The Perrins were pioneers in other regards. More than 50 years ago, they stopped using chemical fertilizers and pesticides. For decades they have also followed Rudolf Steiner’s “biodynamic” practices (a near-mystical approach to viticulture that is more rigorous than organic standards), long before this became fashionable.

Perhaps most controversially, particularly for a house which prides itself on noninterventionist winemaking, the Perrins pass their grapes through a heat tunnel that briefly raises the temperature of the skins to as high as 80 C, a technique they call vinification a chaud.

Perrin said that his grandfather spent 20 years perfecting the process of quickly heating and then cooling the grapes upon arrival. The benefits are twofold: first, the heat ruptures the cells in the skin (the source of the majority of the flavor, color, and tannin in the grape), which leads to greater extraction in the final wine; second, the process — in effect a type of flash pasteurization — deactivates the polyphenoloxidase enzymes that are thought to contribute to the rapid oxidation of just-crushed grapes.

“Therefore, we can use much lower levels of sulfur dioxide throughout the winemaking process,” Perrin explained.

In spite of, or perhaps because of, Beaucastel’s iconoclastic stance, critics and buyers have long placed this estate’s wines at the top of their lists.

Leading critic Robert Parker claims that “like hunger, fear, and lust, a great Châteauneuf-du-Pape appeals to one’s most basic instincts,” and he goes on to identify Beaucastel as one of the “greatest and most distinctive” wines of the Rhône and “irrefutably one of the longest lived.”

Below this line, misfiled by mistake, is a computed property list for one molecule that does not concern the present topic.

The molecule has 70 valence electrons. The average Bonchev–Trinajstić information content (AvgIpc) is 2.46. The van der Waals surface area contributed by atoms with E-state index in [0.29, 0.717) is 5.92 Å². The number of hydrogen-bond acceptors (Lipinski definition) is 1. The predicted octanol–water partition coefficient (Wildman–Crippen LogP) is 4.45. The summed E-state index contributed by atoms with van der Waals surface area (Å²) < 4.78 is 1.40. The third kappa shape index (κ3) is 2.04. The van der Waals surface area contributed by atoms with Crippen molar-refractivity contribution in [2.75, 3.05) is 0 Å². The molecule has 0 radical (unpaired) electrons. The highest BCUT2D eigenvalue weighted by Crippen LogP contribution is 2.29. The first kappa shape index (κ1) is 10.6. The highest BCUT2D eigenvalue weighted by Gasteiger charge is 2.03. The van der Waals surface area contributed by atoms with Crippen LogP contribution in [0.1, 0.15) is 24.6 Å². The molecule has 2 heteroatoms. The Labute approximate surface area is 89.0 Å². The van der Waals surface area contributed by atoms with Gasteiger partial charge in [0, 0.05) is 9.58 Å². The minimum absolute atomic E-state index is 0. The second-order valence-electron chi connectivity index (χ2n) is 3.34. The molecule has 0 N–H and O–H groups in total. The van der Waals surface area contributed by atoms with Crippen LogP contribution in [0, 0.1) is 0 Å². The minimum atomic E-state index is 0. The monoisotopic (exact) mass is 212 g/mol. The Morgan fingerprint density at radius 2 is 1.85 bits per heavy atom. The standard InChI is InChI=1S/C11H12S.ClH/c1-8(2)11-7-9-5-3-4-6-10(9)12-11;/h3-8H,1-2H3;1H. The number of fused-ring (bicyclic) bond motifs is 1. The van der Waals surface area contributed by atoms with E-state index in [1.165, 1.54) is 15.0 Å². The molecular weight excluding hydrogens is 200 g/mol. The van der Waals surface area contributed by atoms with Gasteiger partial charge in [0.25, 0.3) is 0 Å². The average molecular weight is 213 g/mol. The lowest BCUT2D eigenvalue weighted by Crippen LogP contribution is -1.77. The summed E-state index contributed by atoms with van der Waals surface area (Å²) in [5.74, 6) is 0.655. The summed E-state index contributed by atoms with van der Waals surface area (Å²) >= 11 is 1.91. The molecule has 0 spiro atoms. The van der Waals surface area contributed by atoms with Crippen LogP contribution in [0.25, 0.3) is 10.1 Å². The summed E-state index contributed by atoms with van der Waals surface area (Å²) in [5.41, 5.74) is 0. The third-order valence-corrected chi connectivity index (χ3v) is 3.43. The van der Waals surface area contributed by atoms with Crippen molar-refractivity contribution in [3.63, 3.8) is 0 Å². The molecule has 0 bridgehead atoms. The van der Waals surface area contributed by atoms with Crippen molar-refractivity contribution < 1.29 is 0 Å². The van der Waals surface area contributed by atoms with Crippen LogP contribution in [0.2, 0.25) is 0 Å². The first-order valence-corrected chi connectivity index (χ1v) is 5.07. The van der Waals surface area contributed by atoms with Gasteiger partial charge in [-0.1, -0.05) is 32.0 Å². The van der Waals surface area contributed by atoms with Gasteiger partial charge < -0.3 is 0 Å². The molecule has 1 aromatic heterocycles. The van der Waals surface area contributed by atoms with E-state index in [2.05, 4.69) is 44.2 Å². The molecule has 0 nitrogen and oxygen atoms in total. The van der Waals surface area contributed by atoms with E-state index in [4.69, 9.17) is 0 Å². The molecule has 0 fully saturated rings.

The Perrins could have rested on their laurels. But as Marc noted recently, each generation has sought to maintain the Beaucastel tradition while at the same time expanding the family business to new horizons.

“Our grandfather perfected Beaucastel,” he stated. “And we will always respect and maintain that as our haute couture line.”

The next generation built the “La Vieille” negociant brand, a producer of what Perrin fondly calls “brasserie wines” — easy, simple, inexpensive, and always good to drink. This business has expanded to over 400,000 cases, making it one of the more successful negociant brands in the region.

The current generation of the family has set up an actual “Perrin” label, with the goal of crafting affordable wines (retailing online in the $10-$20 range) that still possess a strong expression of regional character.

Made from purchased fruit at the beginning, now 95 percent of the grapes for this label are grown on land owned by the family. “We use the same people, the same grape blends and the same winemaking techniques as Beaucastel, including the vinification a chaud process. The only difference is where the grapes come from, and believe me the tastes can be totally different,” enthuses Perrin.

He sees each of the Perrin bottlings as strong in their own right and available in greater quantity than Beaucastel (in a sense, the Perrin bottlings are their pre^t-a-porter line).

“But the real goal is to express the specificity of each village, and these wines will also offer wine lovers a nice chance to really see the different characters of each place,” Marc explains. “My goal is to combine the best of tradition and the best of modernity, and to give something to the next generation at least as good as what we received from the previous one.”